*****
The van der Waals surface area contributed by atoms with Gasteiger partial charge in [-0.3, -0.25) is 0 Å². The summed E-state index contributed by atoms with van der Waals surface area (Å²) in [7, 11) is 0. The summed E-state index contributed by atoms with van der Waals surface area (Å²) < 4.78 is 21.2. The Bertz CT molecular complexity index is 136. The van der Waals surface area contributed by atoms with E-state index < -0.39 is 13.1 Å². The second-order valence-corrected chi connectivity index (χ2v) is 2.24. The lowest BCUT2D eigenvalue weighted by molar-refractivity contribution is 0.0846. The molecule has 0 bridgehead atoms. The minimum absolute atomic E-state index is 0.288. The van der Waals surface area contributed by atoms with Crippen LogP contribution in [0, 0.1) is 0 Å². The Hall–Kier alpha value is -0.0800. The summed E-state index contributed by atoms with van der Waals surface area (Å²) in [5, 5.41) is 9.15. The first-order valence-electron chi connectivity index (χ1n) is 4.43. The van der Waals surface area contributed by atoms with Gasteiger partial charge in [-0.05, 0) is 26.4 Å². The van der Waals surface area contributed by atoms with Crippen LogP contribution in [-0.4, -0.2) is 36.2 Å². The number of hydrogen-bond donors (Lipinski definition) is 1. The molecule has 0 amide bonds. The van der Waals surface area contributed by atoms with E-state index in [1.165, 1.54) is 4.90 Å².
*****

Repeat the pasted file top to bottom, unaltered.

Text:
The van der Waals surface area contributed by atoms with Gasteiger partial charge in [-0.3, -0.25) is 0 Å². The summed E-state index contributed by atoms with van der Waals surface area (Å²) in [7, 11) is 0. The summed E-state index contributed by atoms with van der Waals surface area (Å²) < 4.78 is 21.2. The Bertz CT molecular complexity index is 136. The van der Waals surface area contributed by atoms with E-state index < -0.39 is 13.1 Å². The second-order valence-corrected chi connectivity index (χ2v) is 2.24. The lowest BCUT2D eigenvalue weighted by molar-refractivity contribution is 0.0846. The molecule has 0 bridgehead atoms. The minimum absolute atomic E-state index is 0.288. The van der Waals surface area contributed by atoms with Crippen LogP contribution in [0, 0.1) is 0 Å². The Hall–Kier alpha value is -0.0800. The summed E-state index contributed by atoms with van der Waals surface area (Å²) in [5, 5.41) is 9.15. The first-order valence-electron chi connectivity index (χ1n) is 4.43. The van der Waals surface area contributed by atoms with Gasteiger partial charge in [-0.05, 0) is 26.4 Å². The van der Waals surface area contributed by atoms with Crippen LogP contribution in [-0.4, -0.2) is 36.2 Å². The number of hydrogen-bond donors (Lipinski definition) is 1. The molecule has 0 amide bonds. The van der Waals surface area contributed by atoms with E-state index in [1.165, 1.54) is 4.90 Å².